Précis of Movies on Our Minds

in Projections
James E. Cutting Emeritus, Cornell University, Ithaca, NY

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Movies on Our Minds () provides structural analyses of popular, English-language cinema and maps them onto biological and psychological bases. It progresses from the details of optics and screen projection; through transitions and shots; on to scenes, montages, and syntagmas; and finally to larger narrative units and the flow of patterns of elements across whole movies. It focuses on changes in all of those patterns across a century, ascribing them to evolution. That evolution, akin to Darwinian evolution, is hallmarked by patterns of reproduction with inheritance, variation, and selection of traits over time. Two forces appear to have guided this evolution: the matching of elements of film form to predilections of the biology of our visual systems, and their matching to predilections of our cognition, particularly as it has been shaped by visual culture.

Contributor Notes

James E. Cutting is Susan Linn Sage Professor Emeritus at Cornell University, where he taught in the Psychology Department from 1980 to 2020. He has published four books and over 150 scientific articles on perception, cognition, and the arts. His latest book Movies on Our Minds: The Evolution of Cinematic Engagement (Oxford Press) appeared in 2021. Orcid: 0000-0002-7338-846X. Email:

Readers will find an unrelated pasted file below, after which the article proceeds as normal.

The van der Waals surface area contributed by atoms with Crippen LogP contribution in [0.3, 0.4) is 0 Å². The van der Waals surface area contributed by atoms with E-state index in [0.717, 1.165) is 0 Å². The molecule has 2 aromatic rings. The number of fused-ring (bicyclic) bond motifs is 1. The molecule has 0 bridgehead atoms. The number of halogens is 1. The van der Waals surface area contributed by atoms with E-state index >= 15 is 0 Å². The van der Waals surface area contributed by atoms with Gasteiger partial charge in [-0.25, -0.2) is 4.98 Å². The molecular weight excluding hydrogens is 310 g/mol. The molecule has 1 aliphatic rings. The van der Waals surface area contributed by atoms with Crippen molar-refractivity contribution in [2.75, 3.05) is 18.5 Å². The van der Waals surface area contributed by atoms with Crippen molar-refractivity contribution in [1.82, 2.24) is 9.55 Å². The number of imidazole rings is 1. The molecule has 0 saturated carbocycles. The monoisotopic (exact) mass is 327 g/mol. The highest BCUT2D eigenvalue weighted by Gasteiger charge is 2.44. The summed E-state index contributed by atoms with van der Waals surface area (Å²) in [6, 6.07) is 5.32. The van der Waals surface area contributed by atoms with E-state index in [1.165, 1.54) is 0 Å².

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The Journal for Movies and Mind

  • Berliner, Todd. 2017. Hollywood Aesthetic: Pleasure in American Cinema. New York: Oxford University Press.

  • Cutting, James E. 2021. Movies on Our Minds: The Evolution of Cinematic Engagement. New York: Oxford University Press.

  • Cutting, James E. 2022. “Evolution of the Depiction of Telephone Calls in Popular Movies.” Projections 16 (2): 126. doi: 10.3167/proj.2022.160201.

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  • Cutting, James E., and Kacie Armstrong. 2018. “Cryptic Emotions and the Emergence of a Metatheory of Mind in Popular Filmmaking.” Cognitive Science 42 (4): 13171344. doi: 10.1111/cogs.12586.

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  • Flynn, James. 2007. What Is Intelligence? New York: Cambridge University Press.

  • Smith, Tim J. 2013. “Watching You Watch Movies: Using Eye Tracking to Inform Cognitive Film Theory.” In Psychoncinematics: Exploring Cognition at the Movies, edited by Arthur P. Shimamura, 165191. New York: Oxford University Press.

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  • Zacks, Jeffrey M. 2020. “Event Perception and Memory.” Annual Review of Psychology 71: 165191. doi: 10.1146/annurev-psych-010419-051101.

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